## 10.7 Simon’s algorithm

Here we will see the simplest quantum algorithm that offers an *exponential* speed-up when compared to the best possible classical algorithm.

*(Hidden binary-addition determination).*

We are presented with an oracle that computes some unknown function **period** of *not* the string of

Our task is to determine, using the fewest queries possible, the value of the

Note that asking for **two-to-one**: for any *exactly one other*

Classically, this problem is exponentially hard.
We will not go through a detailed proof of this fact, but the intuition is reasonably simple: since there is no structure in the function

The quantum case, on the other hand, gives a result (again, with “high” probability) within a *linear* number of steps.
The circuit that solves this problem, shown below, has a familiar Hadamard–function–Hadamard structure, but the second register has now been expanded to ^{209}

*(Simon’s problem).*

First register:

This time, let’s follow the evolution of *both* registers throughout this circuit.
We start off by preparing the equally-weighted superposition of all

But if we measure^{210} the second register *before* applying the second Hadamard transform to the first register, we obtain one of the

Suppose that the outcome of the measurement is ^{211}

In fact, we did not have to measure the second register at all: it was a mathematical shortcut, simply taken for pedagogical purposes.
Instead of collapsing the state to just one term in a superposition, we can express Equation (^{212} formal statement: for all *two* elements or *none*; if it’s the latter, then we don’t include *pick one* and call it

We are not quite done yet: we cannot infer *single* output ^{213} *two* elements, since then we know that we can just take the non-zero one.)

So we run this algorithm repeatedly, each time obtaining another value of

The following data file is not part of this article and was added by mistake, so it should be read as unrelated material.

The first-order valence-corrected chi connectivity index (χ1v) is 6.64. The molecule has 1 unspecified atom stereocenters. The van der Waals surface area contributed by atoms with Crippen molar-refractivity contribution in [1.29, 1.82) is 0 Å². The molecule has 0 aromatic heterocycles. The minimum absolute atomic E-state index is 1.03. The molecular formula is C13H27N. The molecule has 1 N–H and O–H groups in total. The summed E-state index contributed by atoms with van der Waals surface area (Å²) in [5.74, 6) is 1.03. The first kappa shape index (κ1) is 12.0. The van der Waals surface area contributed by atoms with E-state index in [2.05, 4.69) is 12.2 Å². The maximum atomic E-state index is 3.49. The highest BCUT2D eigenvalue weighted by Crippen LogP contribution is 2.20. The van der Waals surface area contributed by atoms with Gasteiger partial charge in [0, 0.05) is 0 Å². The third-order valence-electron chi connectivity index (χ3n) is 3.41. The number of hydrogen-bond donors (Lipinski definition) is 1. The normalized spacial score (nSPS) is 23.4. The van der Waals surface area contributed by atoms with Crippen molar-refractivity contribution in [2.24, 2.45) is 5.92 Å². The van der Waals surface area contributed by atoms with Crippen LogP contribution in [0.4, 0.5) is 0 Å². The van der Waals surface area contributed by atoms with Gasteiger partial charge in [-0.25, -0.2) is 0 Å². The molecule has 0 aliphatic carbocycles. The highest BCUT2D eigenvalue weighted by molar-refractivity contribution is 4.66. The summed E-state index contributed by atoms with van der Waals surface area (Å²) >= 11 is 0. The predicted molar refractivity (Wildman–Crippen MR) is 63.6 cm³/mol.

Now, the probability that *outside* the subspace spanned by the

We can bound Equation (^{214}
the probability of obtaining a linearly independent set

We conclude that we can determine

This circuit is named for Daniel Simon, who proposed it in 1994.↩︎

As we shall see in a moment, the actual measurement on the second register is not actually necessary.↩︎

We write

s^\perp to mean the set of ally\in\{0,1\}^n such thaty\cdot s=0 .↩︎Another (complicated sounding) way of expressing this sum is by choice of a

**section**off , i.e. picking*one*elementa_z in*each*preimagef^{-1}(z) is equivalent to defining a functiona\colon\{0,1\}^n\to\{0,1\}^n bya\mapsto a_z which satisfies(a\circ f)(z)=z , ora\circ f=\mathbf{1} .↩︎It is important to note that we are talking about the pure “abstract”

*binary strings*, and not the corresponding states in the Hilbert space. Concretely, this means that**linearly independent**here means “no string in the set\{y_1,\ldots,y_n\} can be expressed as the bitwise sum of some other strings in this set”. That is, we are working with the\mathbb{Z}/2\mathbb{Z} -vector space of strings, not the\mathbb{C} -vector space of states!↩︎Use the inequality

\begin{aligned}(1-x)(1-y)&= 1 - x - y - xy\\&\geqslant 1 - (x+y)\end{aligned} which holds for any0<x,y<1 .↩︎